Stephen Fliegel and Sophie Jugie
Musée des Beaux-Arts de Dijon, Dijon, France
Museum press release, 4 August 2004
This major international exhibition marks the 600th anniversary of the death of the first Valois Duke of Burgundy, Philip the Bold (French, 1364–1404). It brings together an impressive collection of works representing his and his son’s, John the Fearless (French, 1404–1419), patronage to the arts from museums and churches throughout the United States and Europe.
This exhibition draws significantly from the collections of the CMA and the Musée des Beaux-Arts, Dijon, which are major repositories of Burgundain art, making this a natural partnership. They, along with lenders from The Metropolitan Museum of Art, New York, The National Gallery of Art in Washington D.C., Bibliothèque Royale, Brussels, The British Library, London, Musée du Louvre, Paris and the Themes et Hotel de Cluny and Bibliotheque Nationale de France, Paris, are among the 30 museums and 20 French churches that have lent to the exhibition. Seventy percent of the works in this exhibition have never-been-seen in the United States, giving the American public a glimpse of the richness, breadth and texture of life and art at the Burgundian court.
CMA Curator of medieval art Stephen N. Fliegel said, “An exhibition of this undertaking will never happen again at least for a couple of generations. It’s been six years in the making and I am pleased to see it come to fruition.”
The exhibition features approximately 150 objects from the period of the first two of the four Valois dukes of Burgundy, Philip the Bold and his son, John the Fearless, who were major patrons of the arts during one of the most important periods in French medieval art. The exhibition uses recent research to assemble the finest examples of Burgundian court patronage including sculpture, panel paintings, illuminated manuscripts, a tapestry, stained glass, gold- and silversmith works, jewelry, enamels and ivories that illustrate the development of a Burgundian court style. The dukes’ vast financial resources and collective reigns created one of the most sophisticated courts in Europe.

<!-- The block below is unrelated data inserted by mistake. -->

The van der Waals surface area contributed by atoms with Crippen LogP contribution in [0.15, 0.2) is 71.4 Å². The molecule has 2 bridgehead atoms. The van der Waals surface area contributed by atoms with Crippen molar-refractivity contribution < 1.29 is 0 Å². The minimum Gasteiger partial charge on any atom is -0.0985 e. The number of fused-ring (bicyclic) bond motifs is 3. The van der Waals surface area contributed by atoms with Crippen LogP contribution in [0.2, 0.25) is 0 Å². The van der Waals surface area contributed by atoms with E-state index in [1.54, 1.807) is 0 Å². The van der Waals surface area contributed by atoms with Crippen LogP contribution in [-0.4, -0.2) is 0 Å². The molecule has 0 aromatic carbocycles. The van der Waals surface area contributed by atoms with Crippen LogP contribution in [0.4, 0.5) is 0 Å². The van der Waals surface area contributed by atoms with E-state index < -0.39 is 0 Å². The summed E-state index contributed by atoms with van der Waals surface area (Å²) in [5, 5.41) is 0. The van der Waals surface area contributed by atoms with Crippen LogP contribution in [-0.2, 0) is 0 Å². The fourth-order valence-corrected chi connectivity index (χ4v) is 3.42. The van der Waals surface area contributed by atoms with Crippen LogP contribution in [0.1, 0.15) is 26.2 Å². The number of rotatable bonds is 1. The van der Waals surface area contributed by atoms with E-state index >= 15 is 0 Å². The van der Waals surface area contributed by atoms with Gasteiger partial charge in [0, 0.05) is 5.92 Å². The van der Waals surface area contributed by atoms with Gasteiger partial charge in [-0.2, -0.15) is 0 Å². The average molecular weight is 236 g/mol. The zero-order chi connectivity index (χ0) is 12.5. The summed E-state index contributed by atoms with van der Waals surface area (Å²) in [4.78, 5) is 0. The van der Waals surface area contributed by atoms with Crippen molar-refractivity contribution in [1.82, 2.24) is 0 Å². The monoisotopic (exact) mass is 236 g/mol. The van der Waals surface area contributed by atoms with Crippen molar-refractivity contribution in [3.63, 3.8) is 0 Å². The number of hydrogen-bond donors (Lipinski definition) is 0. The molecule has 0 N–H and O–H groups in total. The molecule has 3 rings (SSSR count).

The exhibition will be organized into six sections beginning with an introduction, which includes a replica of a Gothic chapel, the history of Burgundy, maps and coats of arms. The remaining sections will focus on Paris, the Ile-de France and the Valois Courts; Philip the Bold; the Chartreuse de Champmol; John the Fearless; and Art in Burgundy 1360–1420.
Patronage of the Burgundian Court (1364–1419)
The Burgundian Netherlands refers to an area encompassing the Low Countries (Belgium, the Netherlands and Luxembourg) and northern France from the 14th to the end of the 15th century that came into possession of the dukes of Burgundy, descendents of the French royal house of Valois, when the Count of Flanders Louis de Mâle died. His son-in-law Philip the Bold inherited the Low Countries through his wife, Margaret of Flanders. During the rule of Philip the Bold, his son, John the Fearless and his successors, Philip the Good (1369–1467) and Charles the Bold (1433–1477), became patrons of the arts. The Dukes of Burgundy governed until 1477 when the fourth and last Duke of Burgundy of the Valois line, Charles the Bold, died on the battlefield, leaving no male heir, ending the dynasty.
Philip the Bold’s statesmanship and patronage of the arts created a sophisticated court that all others strove to emulate. Great banquets, grand civic tournaments and processions were held. The ducal libraries were among the most significant private collections of illuminated codices and included some 200 volumes. He assembled the largest collection of tapestries (over 100) to decorate this ducal palace and residences, expressing the prevalent court taste for luxury items.